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Thimphu Tshechu
Raksha Mangcham - Dance of Judgment Day

One of the highlights on day two of the Thimphu tshechu is the Raksha Mangcham, which portrays the full trial system after death in the court of the Lord of the death.

The dance, which last four to five hours, portrays Shinje Chhogyel (Lord of Death), Lha Karpo (white god) and Dreynakchung (black demon) as the three main dancers.

The three of them are said to be representations of the Rigsum GonpoJampelyang, Chenrizig and Chana Dorji respectively.

Shinje Chhogyel is the lord of death.He has a fearful crimson face with three eyes.He carries a thramshing in his right hand that signals who is dead from the world, and a mirror in the left that shows what good and bad the deceased has done as a human being.

To his right is the Lhakarpo.He is completely white and holds a rosary in the left hand.In his right hand, he carries white counting stones that weigh the good work done by the person when alive.

To his left is the fearful character with three bulging eyes and a scary sight to children.He is a tall, dark figure dressed completely in black, with a big black mask and a yak tail sticking out from the top.

The Dreynachung (black demon) at every tshechu is a welcome change, after a marathon of mask dances and atsaras entertaining the crowd.But the Draynachung is not just there to silence crying children.Its significance during the raksha mangcham (dance of rakshas and the judgment of the dead) goes beyond life.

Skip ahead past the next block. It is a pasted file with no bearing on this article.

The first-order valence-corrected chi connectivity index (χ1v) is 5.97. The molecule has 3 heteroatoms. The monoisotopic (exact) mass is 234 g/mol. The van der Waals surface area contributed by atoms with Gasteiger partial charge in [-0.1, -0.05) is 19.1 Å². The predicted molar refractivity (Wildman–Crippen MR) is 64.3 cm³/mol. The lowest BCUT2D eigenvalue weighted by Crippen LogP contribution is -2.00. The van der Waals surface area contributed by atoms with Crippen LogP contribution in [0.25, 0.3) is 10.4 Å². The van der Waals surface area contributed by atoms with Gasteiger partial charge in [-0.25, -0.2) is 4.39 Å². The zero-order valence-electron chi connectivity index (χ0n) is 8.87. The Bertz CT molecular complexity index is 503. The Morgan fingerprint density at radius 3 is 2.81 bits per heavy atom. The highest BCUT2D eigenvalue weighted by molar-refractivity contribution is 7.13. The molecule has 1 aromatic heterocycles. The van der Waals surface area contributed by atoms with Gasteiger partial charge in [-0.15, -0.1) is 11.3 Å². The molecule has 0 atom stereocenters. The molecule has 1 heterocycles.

When a person is born, he comes with a god and a demon that rest on the two shoulders.From the first day, they record how much sin one commits or merit one earns in a lifetime.

The raksha mangcham dance, which contains more elements of a drama than dance, shows how a person, who has died and is in the state of bardo (intermediate state), is judged for the sins and merits accumulated in a lifetime.

The Dreynachung represents the modern day prosecutor of the dead.He represents the evil, and his attire and mask remind people of the fate of committing sins.

The Raksha, an ox-headed dancer, who represents the head of the persecution committee and the justice minister, leads the dance.He is followed by the monkey, who weighs the sins of the deceased.Next comes the pig, who on viewing the thramshing, goes in search of the deceased together with the garuda, lion, bear, and snake.

The dance portrays the typical case of two personalities: the sinner (Nyelwabum) and the virtuous man (Chimdapelkye).The sinner is sent to the hell and the good doer to the heaven.

Watching the dance brings everyone to the reality of life after death.

This article was contributed by Tashi Phuntsho, KUENSEL, Bhutan's National Newspaper 2012

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